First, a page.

• plan for bloom from late spring to early winter
  • bee sure to include water
  • provide nesting sites for a variety of visitors: Build a pollinator condo, leave some bare ground for earth nesting bees and pile decaying logs for beetles who like to tunnel.
  • practice peaceful coexistence. Bees sometimes choose to nest in inconvenient places. Rather than exterminating them, think of it as an opportunity to see and learn about them up close. (thanks to MOBOT for this last one)  
xoxogail 

 
Of course you all know the one of the very best things you can do for pollinators is to never, ever, ever, ever use pesticides!


Gail Eichelberger is a gardener and therapist in Middle Tennessee. She loves wildflowers and native plants and thoroughly enjoys writing about the ones she grows at Clay and Limestone. She reminds all that the words and images are the property of the author and cannot be used without written permission.

14 comments:

  1. Beautiful captures of your bees! I have lots of bumble bees and now that you mention it they are the first and last to leave! I love seeing them resting in the early morning on blooms. They work so hard!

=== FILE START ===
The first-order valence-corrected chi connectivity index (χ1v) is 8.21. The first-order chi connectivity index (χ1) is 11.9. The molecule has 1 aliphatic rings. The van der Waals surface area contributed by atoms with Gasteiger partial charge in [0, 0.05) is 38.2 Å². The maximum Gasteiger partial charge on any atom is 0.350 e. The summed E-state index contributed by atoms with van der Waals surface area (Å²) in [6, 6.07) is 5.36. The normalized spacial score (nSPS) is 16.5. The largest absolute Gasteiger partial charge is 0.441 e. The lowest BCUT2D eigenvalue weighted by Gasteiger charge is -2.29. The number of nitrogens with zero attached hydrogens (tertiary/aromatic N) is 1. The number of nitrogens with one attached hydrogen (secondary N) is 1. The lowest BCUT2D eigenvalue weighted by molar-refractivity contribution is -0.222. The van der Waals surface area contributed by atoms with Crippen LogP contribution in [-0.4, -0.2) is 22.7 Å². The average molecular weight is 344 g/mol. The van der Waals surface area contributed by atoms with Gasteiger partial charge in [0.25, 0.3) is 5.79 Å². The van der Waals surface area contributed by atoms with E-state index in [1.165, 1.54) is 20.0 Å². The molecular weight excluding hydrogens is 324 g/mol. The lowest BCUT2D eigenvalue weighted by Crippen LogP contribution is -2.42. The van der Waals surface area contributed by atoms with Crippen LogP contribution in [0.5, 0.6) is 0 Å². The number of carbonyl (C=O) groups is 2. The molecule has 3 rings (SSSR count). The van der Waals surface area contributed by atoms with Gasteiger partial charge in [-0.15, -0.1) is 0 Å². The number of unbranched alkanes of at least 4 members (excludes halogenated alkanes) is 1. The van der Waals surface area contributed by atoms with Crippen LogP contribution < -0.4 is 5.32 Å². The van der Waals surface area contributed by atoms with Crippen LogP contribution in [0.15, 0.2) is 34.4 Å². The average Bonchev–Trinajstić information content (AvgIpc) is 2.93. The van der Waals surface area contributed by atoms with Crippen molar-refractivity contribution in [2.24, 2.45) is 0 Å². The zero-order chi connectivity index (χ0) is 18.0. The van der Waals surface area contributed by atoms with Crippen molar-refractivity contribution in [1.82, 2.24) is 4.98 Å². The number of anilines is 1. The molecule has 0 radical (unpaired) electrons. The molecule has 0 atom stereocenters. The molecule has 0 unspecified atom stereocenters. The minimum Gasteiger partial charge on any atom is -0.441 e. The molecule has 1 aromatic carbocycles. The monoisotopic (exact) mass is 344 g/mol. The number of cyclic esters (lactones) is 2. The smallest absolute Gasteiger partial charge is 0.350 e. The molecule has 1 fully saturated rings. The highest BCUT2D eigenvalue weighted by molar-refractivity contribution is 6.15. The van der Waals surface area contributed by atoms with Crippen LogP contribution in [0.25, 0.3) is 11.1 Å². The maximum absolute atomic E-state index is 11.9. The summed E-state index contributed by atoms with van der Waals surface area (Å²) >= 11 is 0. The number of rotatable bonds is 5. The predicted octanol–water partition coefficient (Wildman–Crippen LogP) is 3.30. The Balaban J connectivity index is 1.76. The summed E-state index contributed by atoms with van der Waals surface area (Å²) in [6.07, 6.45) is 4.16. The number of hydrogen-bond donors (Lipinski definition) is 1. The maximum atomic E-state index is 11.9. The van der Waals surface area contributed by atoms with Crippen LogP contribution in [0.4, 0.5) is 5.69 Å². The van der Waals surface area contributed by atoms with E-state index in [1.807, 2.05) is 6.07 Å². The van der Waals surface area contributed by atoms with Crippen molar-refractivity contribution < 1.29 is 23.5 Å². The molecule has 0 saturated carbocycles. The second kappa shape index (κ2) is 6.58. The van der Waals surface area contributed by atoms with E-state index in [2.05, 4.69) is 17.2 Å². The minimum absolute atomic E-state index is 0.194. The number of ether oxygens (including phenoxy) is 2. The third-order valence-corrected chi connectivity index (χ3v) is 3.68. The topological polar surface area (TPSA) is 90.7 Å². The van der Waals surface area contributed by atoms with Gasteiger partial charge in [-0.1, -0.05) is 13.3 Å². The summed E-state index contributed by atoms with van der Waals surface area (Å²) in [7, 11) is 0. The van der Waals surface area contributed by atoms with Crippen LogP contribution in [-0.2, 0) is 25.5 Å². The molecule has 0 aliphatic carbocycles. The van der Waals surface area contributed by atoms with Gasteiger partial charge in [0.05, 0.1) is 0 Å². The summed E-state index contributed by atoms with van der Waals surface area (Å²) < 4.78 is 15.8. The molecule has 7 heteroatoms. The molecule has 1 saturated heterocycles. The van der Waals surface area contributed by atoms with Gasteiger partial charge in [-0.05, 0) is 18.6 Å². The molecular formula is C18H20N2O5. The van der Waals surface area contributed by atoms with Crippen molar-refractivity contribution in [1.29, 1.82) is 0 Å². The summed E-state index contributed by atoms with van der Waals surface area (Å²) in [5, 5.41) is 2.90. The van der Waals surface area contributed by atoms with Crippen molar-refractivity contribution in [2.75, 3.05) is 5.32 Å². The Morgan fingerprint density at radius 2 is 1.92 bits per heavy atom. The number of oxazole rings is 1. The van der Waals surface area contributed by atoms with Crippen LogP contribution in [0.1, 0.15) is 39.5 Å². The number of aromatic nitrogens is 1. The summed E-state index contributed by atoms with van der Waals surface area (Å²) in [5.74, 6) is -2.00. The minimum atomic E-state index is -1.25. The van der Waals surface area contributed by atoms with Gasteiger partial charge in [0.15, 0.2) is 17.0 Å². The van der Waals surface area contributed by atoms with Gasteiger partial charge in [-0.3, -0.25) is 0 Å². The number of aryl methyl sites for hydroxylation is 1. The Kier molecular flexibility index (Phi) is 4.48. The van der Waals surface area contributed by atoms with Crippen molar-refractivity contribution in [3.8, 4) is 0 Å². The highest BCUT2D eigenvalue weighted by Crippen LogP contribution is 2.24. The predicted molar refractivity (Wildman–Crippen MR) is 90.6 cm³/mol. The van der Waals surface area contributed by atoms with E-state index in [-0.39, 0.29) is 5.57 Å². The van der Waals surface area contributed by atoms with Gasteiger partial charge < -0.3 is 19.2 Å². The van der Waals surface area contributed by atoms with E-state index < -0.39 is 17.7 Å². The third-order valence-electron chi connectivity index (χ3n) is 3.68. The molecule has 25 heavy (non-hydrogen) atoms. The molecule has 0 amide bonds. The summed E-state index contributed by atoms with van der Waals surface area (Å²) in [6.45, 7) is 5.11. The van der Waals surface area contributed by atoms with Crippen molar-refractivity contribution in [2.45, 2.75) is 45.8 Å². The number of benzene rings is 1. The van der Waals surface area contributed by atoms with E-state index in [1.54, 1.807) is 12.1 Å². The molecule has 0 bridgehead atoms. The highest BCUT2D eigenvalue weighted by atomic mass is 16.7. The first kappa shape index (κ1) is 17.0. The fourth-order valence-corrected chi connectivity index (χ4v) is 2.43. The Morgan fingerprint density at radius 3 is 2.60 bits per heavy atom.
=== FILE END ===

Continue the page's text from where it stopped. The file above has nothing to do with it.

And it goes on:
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  2. Here's to the hardworking bumbles ... and to you, their tireless champion!

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  3. Hi Gail....boy, some of those bees have collected a lot of pollen! I have lots of Bumbles in my garden and even though I get so close to them they've never tried to sting me...they just go about their business. I have quite a few clumps of Butterfly Weed in my garden but this year two odd stems came up out front in different places. I had no idea what they were so I waited. Come to find out they are pink Milkweed. I was so excited to have them. Thanks for all the great info on the bumbles...I really enjoyed this post!

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  4. Okay, you've got to tell me your secret with Agastache. I cannot grow it, but I'm willing to try.~~Dee

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  5. Beautiful pictures, especially the first one. Makes me want to get out my paints and paper.

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  6. I think that last bumble just had his hair done. Soft enough to pet.